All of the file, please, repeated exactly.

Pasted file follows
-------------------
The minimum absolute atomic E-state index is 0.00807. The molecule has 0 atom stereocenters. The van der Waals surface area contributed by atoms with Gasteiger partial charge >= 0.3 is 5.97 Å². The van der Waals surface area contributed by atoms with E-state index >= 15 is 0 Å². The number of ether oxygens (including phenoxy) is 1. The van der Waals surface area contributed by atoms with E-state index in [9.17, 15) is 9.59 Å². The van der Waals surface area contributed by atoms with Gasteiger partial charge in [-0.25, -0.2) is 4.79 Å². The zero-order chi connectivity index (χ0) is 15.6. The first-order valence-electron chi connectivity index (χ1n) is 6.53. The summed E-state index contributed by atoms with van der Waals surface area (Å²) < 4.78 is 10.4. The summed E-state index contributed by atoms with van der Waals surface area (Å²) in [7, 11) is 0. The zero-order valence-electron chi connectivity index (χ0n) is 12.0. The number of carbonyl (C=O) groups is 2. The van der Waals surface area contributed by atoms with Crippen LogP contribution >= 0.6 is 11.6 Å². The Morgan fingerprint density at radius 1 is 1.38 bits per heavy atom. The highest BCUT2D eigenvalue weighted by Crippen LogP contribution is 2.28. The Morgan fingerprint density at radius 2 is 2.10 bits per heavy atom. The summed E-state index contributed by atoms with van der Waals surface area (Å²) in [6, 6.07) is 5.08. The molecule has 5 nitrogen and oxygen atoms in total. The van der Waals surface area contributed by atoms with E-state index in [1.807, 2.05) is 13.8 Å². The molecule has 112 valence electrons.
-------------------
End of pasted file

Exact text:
The minimum absolute atomic E-state index is 0.00807. The molecule has 0 atom stereocenters. The van der Waals surface area contributed by atoms with Gasteiger partial charge >= 0.3 is 5.97 Å². The van der Waals surface area contributed by atoms with E-state index >= 15 is 0 Å². The number of ether oxygens (including phenoxy) is 1. The van der Waals surface area contributed by atoms with E-state index in [9.17, 15) is 9.59 Å². The van der Waals surface area contributed by atoms with Gasteiger partial charge in [-0.25, -0.2) is 4.79 Å². The zero-order chi connectivity index (χ0) is 15.6. The first-order valence-electron chi connectivity index (χ1n) is 6.53. The summed E-state index contributed by atoms with van der Waals surface area (Å²) < 4.78 is 10.4. The summed E-state index contributed by atoms with van der Waals surface area (Å²) in [7, 11) is 0. The zero-order valence-electron chi connectivity index (χ0n) is 12.0. The number of carbonyl (C=O) groups is 2. The van der Waals surface area contributed by atoms with Crippen LogP contribution >= 0.6 is 11.6 Å². The Morgan fingerprint density at radius 1 is 1.38 bits per heavy atom. The highest BCUT2D eigenvalue weighted by Crippen LogP contribution is 2.28. The Morgan fingerprint density at radius 2 is 2.10 bits per heavy atom. The summed E-state index contributed by atoms with van der Waals surface area (Å²) in [6, 6.07) is 5.08. The molecule has 5 nitrogen and oxygen atoms in total. The van der Waals surface area contributed by atoms with E-state index in [1.807, 2.05) is 13.8 Å². The molecule has 112 valence electrons.